And so for all of us. There's a hundred times more people bringing forward these types of tools than there were 12 months ago. Plus the patients asking about it. And we are still trying to catch up, I think, in terms of expertise. I think knowing what's right for the health system.

It's something we've all spent a lot of time doing. So making sure we're focusing on things where we have existing problems, having some sort of process for intake and process for evaluating what types of things get funded and invested in. Those, I think, stay the same for us. But I just think that there are just many more vendors and inputs and questions coming to the same groups of resources.

And I think maybe the thing that I would say, I'm trying to figure out how we need to prepare is really the overall competency and what depth of bench strength becomes the new norm. That's the part I think we haven't figured out. Matt referenced the data scientists. Brett talked about it also, how we kind of.

concluded that we need that level of expertise. But do you need one? Do you need 20? Do you need a partner? What is the next wave of healthcare look like with technology and what types of folks do you need to support it? I think that's a big question.

think it will be interesting to see if a health system trains a large language model and essentially becomes the trusted source.

Instead of going to just generic chat GPT, we have trained models. And you can go to ask Piedmont, ask Baptist, ask Advocate, and get some responses thought through and that really governed by our local health systems. Cause one of the things I've heard over the last two weeks, having been at different events is the national data, the big massive data is all nice.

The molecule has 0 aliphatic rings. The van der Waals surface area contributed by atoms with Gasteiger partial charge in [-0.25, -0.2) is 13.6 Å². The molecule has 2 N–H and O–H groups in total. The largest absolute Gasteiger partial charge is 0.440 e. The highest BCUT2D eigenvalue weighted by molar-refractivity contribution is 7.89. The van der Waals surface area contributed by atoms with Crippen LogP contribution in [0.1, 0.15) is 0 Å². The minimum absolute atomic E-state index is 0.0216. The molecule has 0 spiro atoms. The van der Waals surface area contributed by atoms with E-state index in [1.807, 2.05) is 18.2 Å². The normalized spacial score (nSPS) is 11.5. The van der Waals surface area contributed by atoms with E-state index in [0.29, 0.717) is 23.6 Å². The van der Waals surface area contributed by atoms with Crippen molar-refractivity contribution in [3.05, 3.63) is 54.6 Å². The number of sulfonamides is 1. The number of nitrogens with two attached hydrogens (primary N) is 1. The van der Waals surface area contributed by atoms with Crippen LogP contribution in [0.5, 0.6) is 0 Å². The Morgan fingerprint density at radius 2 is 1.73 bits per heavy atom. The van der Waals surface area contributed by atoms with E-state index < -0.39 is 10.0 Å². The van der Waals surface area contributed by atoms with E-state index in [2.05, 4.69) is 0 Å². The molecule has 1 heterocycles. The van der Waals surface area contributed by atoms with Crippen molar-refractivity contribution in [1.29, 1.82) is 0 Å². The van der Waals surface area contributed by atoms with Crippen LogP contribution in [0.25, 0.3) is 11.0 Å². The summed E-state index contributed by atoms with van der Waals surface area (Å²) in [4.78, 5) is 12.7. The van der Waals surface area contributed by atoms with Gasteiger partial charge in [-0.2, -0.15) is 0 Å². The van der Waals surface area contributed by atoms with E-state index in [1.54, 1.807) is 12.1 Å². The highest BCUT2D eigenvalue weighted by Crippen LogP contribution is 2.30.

But what we're finding more and more is that local data is really important when training these models because, asking the question based on training from Texas isn't going to help the Atlanta population or the Baptist Kentucky population or whatnot. Each population has. It's own different set of nuances and predispositions those kinds of things.

I don't know if there's a question there. It's just missed being in your meeting with you guys. It would have been fun to

talk. If I could add one more concept that I think how we've gone back and forth on. So 20 years ago, we had best of breed everything. Then we consolidated to one platform and then we've moved to where we were trying to augment this single platform with some of these other tools.

Most of these tools coming at us rely on some independent platform, so they're all supposed to be in a physician's workflow. But they create different workflows, so we're trying to think about, our physicians like your tools, but now the physician needs 20 different applications on a smartphone that don't work together.

And that's not an easier way to operate, too. But I thought that was, it's important to make sure that attention was brought to that topic as well.

I was just gonna say I think you're 100 percent right. I think that platform strategy slash concept is critical. The typical IT project, six, nine months, interfaces, integration, rollout, like it better work right at that point.

Versus these are new products. These are new ways of doing things. Can I try it? I get that from my colleagues. Can we just try this? Like no, it's a couple hundred thousand dollars of servers and interface. If you've got a platform established Where the platform itself is doing all the connecting with these third parties, then you can try it out.